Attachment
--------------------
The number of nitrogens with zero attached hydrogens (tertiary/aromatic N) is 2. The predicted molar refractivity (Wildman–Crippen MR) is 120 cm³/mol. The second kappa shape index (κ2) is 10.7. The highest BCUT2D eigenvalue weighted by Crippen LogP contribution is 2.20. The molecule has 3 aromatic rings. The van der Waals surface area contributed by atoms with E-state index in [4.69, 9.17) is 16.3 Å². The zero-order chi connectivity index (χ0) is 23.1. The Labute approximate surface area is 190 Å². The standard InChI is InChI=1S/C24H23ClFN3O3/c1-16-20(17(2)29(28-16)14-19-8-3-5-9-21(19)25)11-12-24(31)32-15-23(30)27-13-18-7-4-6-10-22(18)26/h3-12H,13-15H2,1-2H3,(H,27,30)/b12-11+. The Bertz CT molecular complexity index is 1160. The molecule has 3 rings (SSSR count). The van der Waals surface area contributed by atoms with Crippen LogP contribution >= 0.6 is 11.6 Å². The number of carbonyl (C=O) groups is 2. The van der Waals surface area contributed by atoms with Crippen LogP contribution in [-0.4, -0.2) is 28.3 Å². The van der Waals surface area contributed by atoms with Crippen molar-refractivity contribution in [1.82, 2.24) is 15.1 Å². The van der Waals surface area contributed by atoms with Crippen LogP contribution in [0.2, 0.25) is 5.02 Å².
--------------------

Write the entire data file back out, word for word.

The number of nitrogens with zero attached hydrogens (tertiary/aromatic N) is 2. The predicted molar refractivity (Wildman–Crippen MR) is 120 cm³/mol. The second kappa shape index (κ2) is 10.7. The highest BCUT2D eigenvalue weighted by Crippen LogP contribution is 2.20. The molecule has 3 aromatic rings. The van der Waals surface area contributed by atoms with E-state index in [4.69, 9.17) is 16.3 Å². The zero-order chi connectivity index (χ0) is 23.1. The Labute approximate surface area is 190 Å². The standard InChI is InChI=1S/C24H23ClFN3O3/c1-16-20(17(2)29(28-16)14-19-8-3-5-9-21(19)25)11-12-24(31)32-15-23(30)27-13-18-7-4-6-10-22(18)26/h3-12H,13-15H2,1-2H3,(H,27,30)/b12-11+. The Bertz CT molecular complexity index is 1160. The molecule has 3 rings (SSSR count). The van der Waals surface area contributed by atoms with Crippen LogP contribution >= 0.6 is 11.6 Å². The number of carbonyl (C=O) groups is 2. The van der Waals surface area contributed by atoms with Crippen LogP contribution in [-0.4, -0.2) is 28.3 Å². The van der Waals surface area contributed by atoms with Crippen molar-refractivity contribution in [1.82, 2.24) is 15.1 Å². The van der Waals surface area contributed by atoms with Crippen LogP contribution in [0.2, 0.25) is 5.02 Å².